Annual screening for lung cancer with CT scan can identify lung cancers at an early curable stage, resulting in high 10-year survival rates, according to results of the International Early Lung Cancer Action Program (I-ELCAP).
Previous trials have demonstrated the "spiral" CT results in the early diagnosis of lung cancer among subjects at increased risk, I-ELCAP investigators report in The New England Journal of Medicine. Until now, however, no one had investigated if early intervention affects the outcome of these patients.
The I-ELCAP study included nearly 32,000 men and women with no symptoms but who were considered have a higher than normal risk of developing lung cancer because of a history of smoking, exposure to secondhand smoke, or occupational exposure to asbestos, beryllium, uranium or radon. The subjects were at least 40 years old and underwent CT screening between 1993 and 2005.
A diagnosis of lung cancer was made in 484 subjects: 405 at their first screening, 74 during an annual screening thereafter, and 5 individuals who developed symptoms within a year of the first screening.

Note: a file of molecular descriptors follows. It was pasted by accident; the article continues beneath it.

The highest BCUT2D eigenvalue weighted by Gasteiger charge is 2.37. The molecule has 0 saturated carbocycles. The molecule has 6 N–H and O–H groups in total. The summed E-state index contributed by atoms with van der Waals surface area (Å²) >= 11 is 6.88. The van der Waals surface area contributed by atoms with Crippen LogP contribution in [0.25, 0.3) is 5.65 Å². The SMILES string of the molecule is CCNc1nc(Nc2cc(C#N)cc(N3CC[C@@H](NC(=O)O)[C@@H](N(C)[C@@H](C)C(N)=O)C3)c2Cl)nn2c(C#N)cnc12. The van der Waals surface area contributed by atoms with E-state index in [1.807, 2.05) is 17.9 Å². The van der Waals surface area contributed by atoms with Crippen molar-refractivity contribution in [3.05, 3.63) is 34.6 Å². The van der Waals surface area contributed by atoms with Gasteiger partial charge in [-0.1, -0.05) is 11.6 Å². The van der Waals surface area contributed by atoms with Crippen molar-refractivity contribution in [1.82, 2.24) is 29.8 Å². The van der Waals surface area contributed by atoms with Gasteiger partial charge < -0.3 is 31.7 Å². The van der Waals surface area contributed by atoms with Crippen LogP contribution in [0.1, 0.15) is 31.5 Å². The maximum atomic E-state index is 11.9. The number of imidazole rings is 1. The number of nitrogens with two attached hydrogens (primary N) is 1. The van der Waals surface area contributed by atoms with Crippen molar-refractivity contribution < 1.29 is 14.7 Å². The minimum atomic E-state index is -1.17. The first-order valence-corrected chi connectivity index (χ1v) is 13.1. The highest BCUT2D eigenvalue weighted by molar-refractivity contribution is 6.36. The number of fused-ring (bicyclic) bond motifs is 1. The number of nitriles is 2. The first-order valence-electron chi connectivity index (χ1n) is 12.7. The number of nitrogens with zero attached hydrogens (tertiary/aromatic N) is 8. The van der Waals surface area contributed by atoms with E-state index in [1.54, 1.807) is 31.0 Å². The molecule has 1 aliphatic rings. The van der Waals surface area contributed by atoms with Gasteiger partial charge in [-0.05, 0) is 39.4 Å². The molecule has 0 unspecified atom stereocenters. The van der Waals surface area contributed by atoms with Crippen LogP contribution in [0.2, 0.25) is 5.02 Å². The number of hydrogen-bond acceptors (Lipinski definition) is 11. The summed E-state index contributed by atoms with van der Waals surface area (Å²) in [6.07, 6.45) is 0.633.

A total of 411 subjects underwent surgical removal of their cancer, 57 were treated with radiation or chemotherapy, and 16 received no treatment. The estimated overall 10-year survival rate was 80 percent.
Of the 484 diagnosed patients, 85 percent had clinical stage I lung cancer, the earliest type. For these patients, the estimated 10-year survival rate was 88 percent.
Lead author Dr. Claudia I. Henschke, from the Weill Medical College of Cornell University in New York, and her colleagues note that currently in the US, 95 percent of individuals diagnosed with lung cancer die within 5 years. They suggest that 80 percent of these deaths could be prevented by annual screening CT.
They also maintain that CT screening would be highly cost-effective, similar to the cost-effectiveness for mammography screening.
In an accompanying editorial, Dr. Michael Unger, from Fox Chase Cancer Center in Philadelphia, points out that the US Preventive Services Task Force concluded in 2004 that the evidence was insufficient to make a recommendation either for or against CT screening to detect lung cancer.
Unger explores the lack of progress in evaluating methods to enable early detection of lung cancer. "Unfortunately, he writes, "we have not left behind the idea that lung cancer is a punishment, not a disease" and that the associated stigma has slowed research on early detection.
He adds that the current study "is a provocative, welcome salvo in the long struggle to reduce the tremendous burden of lung cancer on society."